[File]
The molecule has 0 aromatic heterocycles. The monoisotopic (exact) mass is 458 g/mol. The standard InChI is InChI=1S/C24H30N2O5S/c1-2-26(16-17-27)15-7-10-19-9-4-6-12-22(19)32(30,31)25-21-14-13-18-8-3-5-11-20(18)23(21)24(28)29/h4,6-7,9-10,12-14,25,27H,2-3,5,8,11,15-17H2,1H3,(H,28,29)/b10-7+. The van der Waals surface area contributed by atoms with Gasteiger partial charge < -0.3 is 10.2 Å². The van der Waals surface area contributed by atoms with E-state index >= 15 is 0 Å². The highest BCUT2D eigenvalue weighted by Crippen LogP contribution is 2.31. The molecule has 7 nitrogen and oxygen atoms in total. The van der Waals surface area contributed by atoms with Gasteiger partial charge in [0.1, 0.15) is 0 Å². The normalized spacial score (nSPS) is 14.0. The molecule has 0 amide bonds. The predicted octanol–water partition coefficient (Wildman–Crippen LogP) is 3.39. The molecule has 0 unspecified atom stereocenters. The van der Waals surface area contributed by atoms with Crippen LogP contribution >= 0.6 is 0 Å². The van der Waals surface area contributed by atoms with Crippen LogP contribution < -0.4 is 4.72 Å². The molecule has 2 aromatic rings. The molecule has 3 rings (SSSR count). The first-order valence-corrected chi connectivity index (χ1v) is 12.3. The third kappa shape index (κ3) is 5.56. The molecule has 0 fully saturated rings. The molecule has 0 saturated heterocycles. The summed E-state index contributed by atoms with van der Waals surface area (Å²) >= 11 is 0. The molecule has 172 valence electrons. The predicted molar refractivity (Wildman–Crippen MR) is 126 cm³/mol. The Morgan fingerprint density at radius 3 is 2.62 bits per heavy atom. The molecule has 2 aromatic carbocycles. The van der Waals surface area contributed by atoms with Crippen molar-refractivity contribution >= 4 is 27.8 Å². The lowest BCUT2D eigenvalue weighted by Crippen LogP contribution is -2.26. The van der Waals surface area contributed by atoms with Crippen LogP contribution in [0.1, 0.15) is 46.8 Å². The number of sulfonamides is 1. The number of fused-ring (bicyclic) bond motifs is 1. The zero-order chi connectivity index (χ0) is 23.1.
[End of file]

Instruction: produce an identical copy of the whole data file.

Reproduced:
The molecule has 0 aromatic heterocycles. The monoisotopic (exact) mass is 458 g/mol. The standard InChI is InChI=1S/C24H30N2O5S/c1-2-26(16-17-27)15-7-10-19-9-4-6-12-22(19)32(30,31)25-21-14-13-18-8-3-5-11-20(18)23(21)24(28)29/h4,6-7,9-10,12-14,25,27H,2-3,5,8,11,15-17H2,1H3,(H,28,29)/b10-7+. The van der Waals surface area contributed by atoms with Gasteiger partial charge < -0.3 is 10.2 Å². The van der Waals surface area contributed by atoms with E-state index >= 15 is 0 Å². The highest BCUT2D eigenvalue weighted by Crippen LogP contribution is 2.31. The molecule has 7 nitrogen and oxygen atoms in total. The van der Waals surface area contributed by atoms with Gasteiger partial charge in [0.1, 0.15) is 0 Å². The normalized spacial score (nSPS) is 14.0. The molecule has 0 amide bonds. The predicted octanol–water partition coefficient (Wildman–Crippen LogP) is 3.39. The molecule has 0 unspecified atom stereocenters. The van der Waals surface area contributed by atoms with Crippen LogP contribution >= 0.6 is 0 Å². The van der Waals surface area contributed by atoms with Crippen LogP contribution < -0.4 is 4.72 Å². The molecule has 2 aromatic rings. The molecule has 3 rings (SSSR count). The first-order valence-corrected chi connectivity index (χ1v) is 12.3. The third kappa shape index (κ3) is 5.56. The molecule has 0 fully saturated rings. The molecule has 0 saturated heterocycles. The summed E-state index contributed by atoms with van der Waals surface area (Å²) >= 11 is 0. The molecule has 172 valence electrons. The predicted molar refractivity (Wildman–Crippen MR) is 126 cm³/mol. The Morgan fingerprint density at radius 3 is 2.62 bits per heavy atom. The molecule has 2 aromatic carbocycles. The van der Waals surface area contributed by atoms with Crippen molar-refractivity contribution >= 4 is 27.8 Å². The lowest BCUT2D eigenvalue weighted by Crippen LogP contribution is -2.26. The van der Waals surface area contributed by atoms with Crippen LogP contribution in [0.1, 0.15) is 46.8 Å². The number of sulfonamides is 1. The number of fused-ring (bicyclic) bond motifs is 1. The zero-order chi connectivity index (χ0) is 23.1.